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Confusing Words

Jessica DeForest reminds us ...

... the following easily confused words are likely to appear in the verbal sections of the GRE and other standardized tests. These are not homonyms (words that are spelled the differently, have different meanings, but sound and/or are spelled alike but have different meanings, such as they're, their, and there). There are two types:

  1. words that have similar spellings but different meanings. When these words are confused for each other, it is usually because the reader is familiar with one, but not the other (less commonly used) one. A good example is the pair: different and diffident.
  2. a few are confused because their meanings overlap or because the words are used in related contexts. A good example of this type is the frequently confused pair: infer and imply.

I suggest you learn all these words. When you take the GRE, you'll find it was time well spent. Because the best way for you to learn to distinguish these words is to learn both the spelling and the definition, I am not including definitions of most of the words in this list. Looking the words up in the dictionary will help fix the new words in your memory. For really problematic words, however, I do give the definitions.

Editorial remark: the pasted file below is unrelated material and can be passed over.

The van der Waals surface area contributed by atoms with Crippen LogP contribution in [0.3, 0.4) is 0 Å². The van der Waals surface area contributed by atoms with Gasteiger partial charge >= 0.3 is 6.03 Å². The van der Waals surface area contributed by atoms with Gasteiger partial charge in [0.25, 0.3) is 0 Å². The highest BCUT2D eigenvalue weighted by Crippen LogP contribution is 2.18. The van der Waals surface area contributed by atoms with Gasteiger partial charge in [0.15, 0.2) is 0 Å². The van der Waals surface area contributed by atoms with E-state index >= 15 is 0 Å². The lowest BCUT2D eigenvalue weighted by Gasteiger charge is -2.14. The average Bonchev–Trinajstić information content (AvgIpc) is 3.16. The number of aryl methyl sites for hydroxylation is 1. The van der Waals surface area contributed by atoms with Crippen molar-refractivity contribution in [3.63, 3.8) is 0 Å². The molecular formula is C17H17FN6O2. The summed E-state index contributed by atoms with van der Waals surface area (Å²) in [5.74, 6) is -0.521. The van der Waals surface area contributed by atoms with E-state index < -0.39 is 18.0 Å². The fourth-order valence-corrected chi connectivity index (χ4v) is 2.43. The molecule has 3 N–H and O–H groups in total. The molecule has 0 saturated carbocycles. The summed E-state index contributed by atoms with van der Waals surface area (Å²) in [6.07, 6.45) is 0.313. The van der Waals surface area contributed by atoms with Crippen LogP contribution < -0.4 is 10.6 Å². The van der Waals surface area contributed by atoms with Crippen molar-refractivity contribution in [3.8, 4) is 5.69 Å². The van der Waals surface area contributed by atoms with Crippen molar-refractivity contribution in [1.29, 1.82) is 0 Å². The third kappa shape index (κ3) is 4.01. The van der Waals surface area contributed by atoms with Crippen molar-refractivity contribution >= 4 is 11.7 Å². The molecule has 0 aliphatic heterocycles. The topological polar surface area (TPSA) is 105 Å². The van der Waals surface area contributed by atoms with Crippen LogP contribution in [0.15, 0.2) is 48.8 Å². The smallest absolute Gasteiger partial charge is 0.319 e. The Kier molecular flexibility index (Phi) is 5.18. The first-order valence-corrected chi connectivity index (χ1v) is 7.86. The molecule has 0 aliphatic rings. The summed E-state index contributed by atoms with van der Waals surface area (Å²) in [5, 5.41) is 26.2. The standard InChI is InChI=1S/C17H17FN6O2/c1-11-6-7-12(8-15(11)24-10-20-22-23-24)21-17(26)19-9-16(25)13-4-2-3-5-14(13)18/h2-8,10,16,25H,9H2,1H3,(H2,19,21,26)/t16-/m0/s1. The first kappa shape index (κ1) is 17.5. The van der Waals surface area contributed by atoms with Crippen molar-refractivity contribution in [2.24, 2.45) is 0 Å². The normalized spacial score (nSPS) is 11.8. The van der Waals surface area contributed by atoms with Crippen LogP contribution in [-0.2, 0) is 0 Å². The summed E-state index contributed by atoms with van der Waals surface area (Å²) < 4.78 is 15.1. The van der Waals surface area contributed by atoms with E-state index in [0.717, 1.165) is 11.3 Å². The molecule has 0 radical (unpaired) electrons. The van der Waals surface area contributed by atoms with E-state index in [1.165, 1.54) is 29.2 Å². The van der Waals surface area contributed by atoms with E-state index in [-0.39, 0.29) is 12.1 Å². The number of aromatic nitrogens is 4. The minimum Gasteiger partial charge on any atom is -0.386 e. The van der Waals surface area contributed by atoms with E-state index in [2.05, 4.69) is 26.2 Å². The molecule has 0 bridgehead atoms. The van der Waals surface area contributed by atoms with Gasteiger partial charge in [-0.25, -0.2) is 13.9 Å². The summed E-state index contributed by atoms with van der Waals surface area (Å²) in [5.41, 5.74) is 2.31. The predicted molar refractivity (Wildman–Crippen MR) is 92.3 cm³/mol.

I've left blanks so you can write in definitions. Alternate shading pairs (or groups) similar words.

viscous
 
vicious
 
restive
 
restful
 
effect
 
affect
 
compass
 
compress
 
indigenous
 
indigent
 
ingenuous (and disingenuous)
 
ingenious (ingenuity)
 
infer
 
imply
 
insensible
 
insensitive
 
elusive
effusive
corroborate
 
collaborate
 
endemic
 
epidemic
 
dissemble
 
disassemble
 
diffident
 
different (difference)
 
deference
 
deprecate (deprecation)
 
depreciate (depreciation)
 
fission
division into two or more parts: Nuclear fission is the principle behind nuclear weapons.
fusion
joining of two or more entities into one, such as in nuclear fusion (the joining of atomic nuclei) or fusion jazz (jazz that joins elements from various musical traditions): They are attempting to harness the energy produced by nuclear fusion
extant
in existence; used especially to refer to the last surviving examples of something passing out of existence, such as an antique book or a nearly extinct species
extent
 length or amount: The extent of corruption in the bureaucracy was well known.
incredulous (credulous)
disbelieving, very doubtful
incredible (credible)
difficult to believe
emulate
to pattern one's behavior (on a respected role model)
imitate
to copy
descry
to make open or plain, by saying
decry
to condemn
engender
to bring into being
endanger
 to put at risk
ambiguous
vague; capable of various interpretations
ambivalent
being of two minds; holding conflicting feelings or attitudes
discomfort (n)
 the lack of ease or comfort
flaunt
to display brazenly or pretentiously
flout
to show an obvious disregard or disrespect for; to treat contemptuously
lied
the past tense of lie, as in "He lied about his age to get into the Army."
lied (pronounced leed)
a song; a type German of song, meant to be sung, as opposed to a purely instrumental tune (since this is actually a German word, the plural is lieder, not lieds)
discomfit (vt)
to disconcert or make uncomfortable

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